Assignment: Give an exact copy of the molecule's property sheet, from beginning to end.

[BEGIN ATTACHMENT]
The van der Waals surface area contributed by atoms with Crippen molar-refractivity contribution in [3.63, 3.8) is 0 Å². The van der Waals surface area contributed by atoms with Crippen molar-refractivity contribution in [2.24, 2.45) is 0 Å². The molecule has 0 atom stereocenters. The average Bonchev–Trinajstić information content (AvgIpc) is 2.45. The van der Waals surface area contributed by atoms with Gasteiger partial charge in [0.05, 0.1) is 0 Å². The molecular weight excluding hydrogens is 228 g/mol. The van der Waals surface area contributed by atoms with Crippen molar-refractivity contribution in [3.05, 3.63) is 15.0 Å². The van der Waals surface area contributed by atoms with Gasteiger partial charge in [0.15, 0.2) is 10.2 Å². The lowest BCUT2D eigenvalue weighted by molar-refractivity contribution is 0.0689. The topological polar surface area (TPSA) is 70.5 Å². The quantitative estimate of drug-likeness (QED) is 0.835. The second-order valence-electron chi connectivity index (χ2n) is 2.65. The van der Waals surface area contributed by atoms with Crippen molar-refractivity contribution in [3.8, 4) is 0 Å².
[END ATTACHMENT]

The van der Waals surface area contributed by atoms with Crippen molar-refractivity contribution in [3.63, 3.8) is 0 Å². The van der Waals surface area contributed by atoms with Crippen molar-refractivity contribution in [2.24, 2.45) is 0 Å². The molecule has 0 atom stereocenters. The average Bonchev–Trinajstić information content (AvgIpc) is 2.45. The van der Waals surface area contributed by atoms with Gasteiger partial charge in [0.05, 0.1) is 0 Å². The molecular weight excluding hydrogens is 228 g/mol. The van der Waals surface area contributed by atoms with Crippen molar-refractivity contribution in [3.05, 3.63) is 15.0 Å². The van der Waals surface area contributed by atoms with Gasteiger partial charge in [0.15, 0.2) is 10.2 Å². The lowest BCUT2D eigenvalue weighted by molar-refractivity contribution is 0.0689. The topological polar surface area (TPSA) is 70.5 Å². The quantitative estimate of drug-likeness (QED) is 0.835. The second-order valence-electron chi connectivity index (χ2n) is 2.65. The van der Waals surface area contributed by atoms with Crippen molar-refractivity contribution in [3.8, 4) is 0 Å².